White Pines Road, Lowell Park Road, Baileyville Road, and Mt. Morris Road. Montague Road is co-maintained between Winnebago, Stephenson, and Ogle Counties. So far salt supplies have been holding out for the county. â€œWe are okay with our chip supply but our salt supplier is having a hard time getting all the salt to us,â€? said Cook. â€œWe are expecting a delivery of salt this week from an order placed Dec. 20.â€? The highway department has salt orders throughout the winter because the salt needs to be stored inside a building. â€œWe place numerous orders and we have 1,500 tons ordered that have not been delivered,â€? said Cook. Fortunately for the county, their storage capacity was increased after a winter 2009 shortage. â€œThe county board allowed us to build a second storage building for salt,â€? said Cook. â€œWithout is we would have been out of salt two weeks ago. Fortunately we have had enough salt so far.â€? With two ice storms this season, Cook said another ice storm would drastically impact the remaining salt Turn to A2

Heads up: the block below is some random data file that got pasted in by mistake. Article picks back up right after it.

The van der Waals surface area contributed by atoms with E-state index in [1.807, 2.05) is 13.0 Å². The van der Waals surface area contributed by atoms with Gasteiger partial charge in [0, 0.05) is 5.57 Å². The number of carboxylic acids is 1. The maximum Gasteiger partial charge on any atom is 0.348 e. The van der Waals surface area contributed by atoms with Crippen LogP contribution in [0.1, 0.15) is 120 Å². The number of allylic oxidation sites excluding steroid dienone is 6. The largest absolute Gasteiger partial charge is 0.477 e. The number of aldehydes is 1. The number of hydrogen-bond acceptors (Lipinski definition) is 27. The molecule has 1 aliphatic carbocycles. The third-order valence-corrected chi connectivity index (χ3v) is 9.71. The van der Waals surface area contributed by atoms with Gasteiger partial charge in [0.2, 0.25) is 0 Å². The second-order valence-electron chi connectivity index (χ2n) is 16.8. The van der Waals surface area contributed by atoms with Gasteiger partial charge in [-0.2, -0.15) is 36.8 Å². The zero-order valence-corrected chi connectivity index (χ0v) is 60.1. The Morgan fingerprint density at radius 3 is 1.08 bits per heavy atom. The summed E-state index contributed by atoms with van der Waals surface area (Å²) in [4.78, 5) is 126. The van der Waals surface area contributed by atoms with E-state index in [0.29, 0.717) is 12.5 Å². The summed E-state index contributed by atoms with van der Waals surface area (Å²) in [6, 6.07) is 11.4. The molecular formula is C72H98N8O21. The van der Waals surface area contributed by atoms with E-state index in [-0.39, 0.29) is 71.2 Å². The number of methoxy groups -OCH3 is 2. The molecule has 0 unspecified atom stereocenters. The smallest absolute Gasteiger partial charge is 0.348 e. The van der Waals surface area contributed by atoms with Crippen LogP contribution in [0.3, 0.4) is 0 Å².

Board member asks for audit By Vinde Wells Editor A county board memberâ€™s motion to have a forensic audit of the Ogle County Sheriffâ€™s Departmentâ€™s expenditures was quickly quashed Tuesday because it wasnâ€™t on the meeting agenda. Board member Richard Petrizzo, Davis Junction, made the motion under the â€œnew businessâ€? section of the meeting. However, board chairman
Kim Gouker, Byron, told him the measure couldnâ€™t be voted on because it wasnâ€™t listed as an item on the agenda. Petrizzo asked it that rule could be waived in order for the board to act immediately. â€œYes, but we arenâ€™t going to when it involves spending taxpayersâ€™ money,â€? Gouker replied, referring to the cost of the proposed forensic audit. Petrizzo said he was proposing the measure in
Turn to A2 Sub zero temperatures returned to Ogle County Tuesday following a three-inch snowfall Monday night. Here, the sun sets on the Rock River just below the Oregon dam. Photo by Earleen Hinton
In This Weekâ€™s Edition...
Church News, A5 Classifieds, B8-B12 College News, A4 Entertainment, A6
Marriage Licenses, A4 Oregon Police, B3 Property Transfers, B7 Public Voice, A8
Sheriffâ€™s Arrests, B6 Social News, A4 Sports, B1, B2 Stateâ€™s Attorney, B7
Deaths, B6 John C. Anderson, Rita J. Blumeyer, Robert Dawson, Clifford W. Meyer, W. Walter Spangler